[arin-ppml] Policy Proposal 102: Reduce and Simplify IPv4 Initial Allocations
tedm at ipinc.net
Fri Nov 6 15:58:31 EST 2009
William Herrin wrote:
> On Thu, Nov 5, 2009 at 1:46 PM, Member Services <info at arin.net> wrote:
>> Policy Proposal 102: Reduce and Simplify IPv4 Initial Allocations
> Hi folks,
> Some comments:
> 1. The proposal neither reduces nor simplifies IPv4 allocations.
> Arguably it improves them but you should consider finding a better
Many proposal titles don't adequately convey the intent of the
proposal. Suggestions on a title change are welcome.
> 2. A replacement allocation is no longer an initial allocation.
> Initial means "first" not "only one still held."
Interesting argument. However, keep in mind that what this
proposal does is creates a brand new class of requesters -
ISP's who WOULD NOT qualify under the CURRENT rules, and puts
them into a special class that is what you would term an
"extended initial requestor"
In short, right now they don't qualify at all.
Under this proposal they qualify for what might be termed a
"temporary" allocation. If they never grow, they never renumber.
If they grow, they renumber into a larger allocation that reduces
the burden of carrying their routes - same as the current requirements.
As long as they are requesting UNDER a /20 they are NOT getting
a true "Initial Allocation" they are getting a temporary allocation.
Thus they are not really "Initial requesters" However, since
they are getting their first allocation, they ARE "Initial
requesters" - from a certain point of view.
>> 220.127.116.11. Use of /24
>> The efficient utilization of an entire previously allocated /24 from
>> their upstream ISP.
> Do you intend the explicit use of a /24 or do you intend the use of
> address space which adds up to at least a /24?
You should ask ARIN staff that since this line is lifted straight
from the existing text. Are you looking at this proposal as an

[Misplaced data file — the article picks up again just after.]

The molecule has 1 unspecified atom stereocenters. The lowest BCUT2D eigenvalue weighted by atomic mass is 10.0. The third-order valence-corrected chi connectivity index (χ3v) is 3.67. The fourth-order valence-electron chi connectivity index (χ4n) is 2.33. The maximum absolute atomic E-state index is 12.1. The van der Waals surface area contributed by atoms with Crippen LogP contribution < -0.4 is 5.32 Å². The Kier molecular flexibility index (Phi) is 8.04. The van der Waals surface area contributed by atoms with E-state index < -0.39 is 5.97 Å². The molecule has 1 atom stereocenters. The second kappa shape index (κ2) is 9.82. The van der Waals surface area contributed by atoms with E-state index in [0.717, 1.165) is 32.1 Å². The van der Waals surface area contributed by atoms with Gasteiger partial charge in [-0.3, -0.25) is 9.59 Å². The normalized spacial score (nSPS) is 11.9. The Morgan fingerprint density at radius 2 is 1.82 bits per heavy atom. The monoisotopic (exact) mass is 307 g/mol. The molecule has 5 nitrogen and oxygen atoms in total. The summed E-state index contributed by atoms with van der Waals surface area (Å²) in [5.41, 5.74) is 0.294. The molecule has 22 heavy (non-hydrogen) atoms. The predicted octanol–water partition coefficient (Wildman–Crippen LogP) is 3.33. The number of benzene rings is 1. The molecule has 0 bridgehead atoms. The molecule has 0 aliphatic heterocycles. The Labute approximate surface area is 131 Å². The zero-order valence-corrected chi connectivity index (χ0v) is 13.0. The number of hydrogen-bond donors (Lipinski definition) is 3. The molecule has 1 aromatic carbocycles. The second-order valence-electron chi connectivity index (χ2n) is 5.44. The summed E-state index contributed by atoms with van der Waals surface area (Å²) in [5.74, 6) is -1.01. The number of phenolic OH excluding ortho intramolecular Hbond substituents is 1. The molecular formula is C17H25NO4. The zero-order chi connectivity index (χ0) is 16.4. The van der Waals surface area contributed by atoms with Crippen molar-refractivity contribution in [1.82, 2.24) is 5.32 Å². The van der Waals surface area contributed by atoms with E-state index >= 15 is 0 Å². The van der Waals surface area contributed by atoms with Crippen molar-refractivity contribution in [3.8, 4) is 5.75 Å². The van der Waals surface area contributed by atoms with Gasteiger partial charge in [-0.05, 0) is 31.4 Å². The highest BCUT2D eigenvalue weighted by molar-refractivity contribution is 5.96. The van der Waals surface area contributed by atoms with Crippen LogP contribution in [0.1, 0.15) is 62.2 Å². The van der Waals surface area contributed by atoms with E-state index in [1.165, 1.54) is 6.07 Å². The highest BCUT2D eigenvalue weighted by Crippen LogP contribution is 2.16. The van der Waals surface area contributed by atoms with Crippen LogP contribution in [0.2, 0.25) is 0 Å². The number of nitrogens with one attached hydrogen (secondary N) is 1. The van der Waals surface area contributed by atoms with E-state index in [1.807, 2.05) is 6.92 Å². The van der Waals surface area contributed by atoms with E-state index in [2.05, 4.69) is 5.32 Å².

opportunity to clarify existing policy?
>> 1) Makes moot whether the requesting ISP is multihomed or not, with
>> this policy change all initial ISPs request under the same minimums.
> I disagree with offering small PI blocks to entities which are not
> multihomed. While any registrants benefit from receiving a PI block,
> only multihomed entities do so without creating new overhead cost for
> everybody else.
Multihomed entities are already obtaining larger allocations
and subnetting them, as I stated in the Rationale.
Your making a claim here that the simple property of
being multihomed somehow acts as a deterrent to an org for
subnetting, and splitting their advertisements, thus
creating new overhead cost for everyone else.
The fact is that entities that are NOT multihomed have
far more incentive to advertise all their space as a
single block, with the lowest overhead to everyone else -
and entities that ARE multihomed have an incentive to
split their advertisements - and create more overhead cost
for everyone else.
In short, logic seems to indicate that it's completely opposite from
what your suggesting.
> I OPPOSE the proposal as written because it fails to
> restrict itself to multihomed entities. I would support the proposal
> if it restricted itself to multihomed registrants.
In other words, leave 18.104.22.168 intact, and add in the "return and
renumber with lower minimums" into 22.214.171.124?
Would you support a policy proposal that went down to a /24 for
126.96.36.199 as a minimum?
> On Thu, Nov 5, 2009 at 5:46 PM, Seth Mattinen <sethm at rollernet.us> wrote:
>>> 188.8.131.52. Replacement initial allocation
>> OPPOSE. A small org might expect to grow and can be punished multiple
>> times (until they get a /20) by forced renumbering. An end-site office
>> building, sure, force them to renumber, but not an ISP who is assigning
>> address blocks to downstream orgs and customers.
> Hi Seth,
> Would you clarify: do you mean that you oppose the proposal solely
> because it *doesn't go far enough* loosening the rules on IPv4
> As I read the proposal, nothing there would act to restrict
> allocations that ARIN or others may presently make. Have I missed
> I would respectfully suggest that the looming end of the IANA free
> pool makes this a particularly inopportune time to "hold out for
> something better."
> Bill Herrin
More information about the ARIN-PPML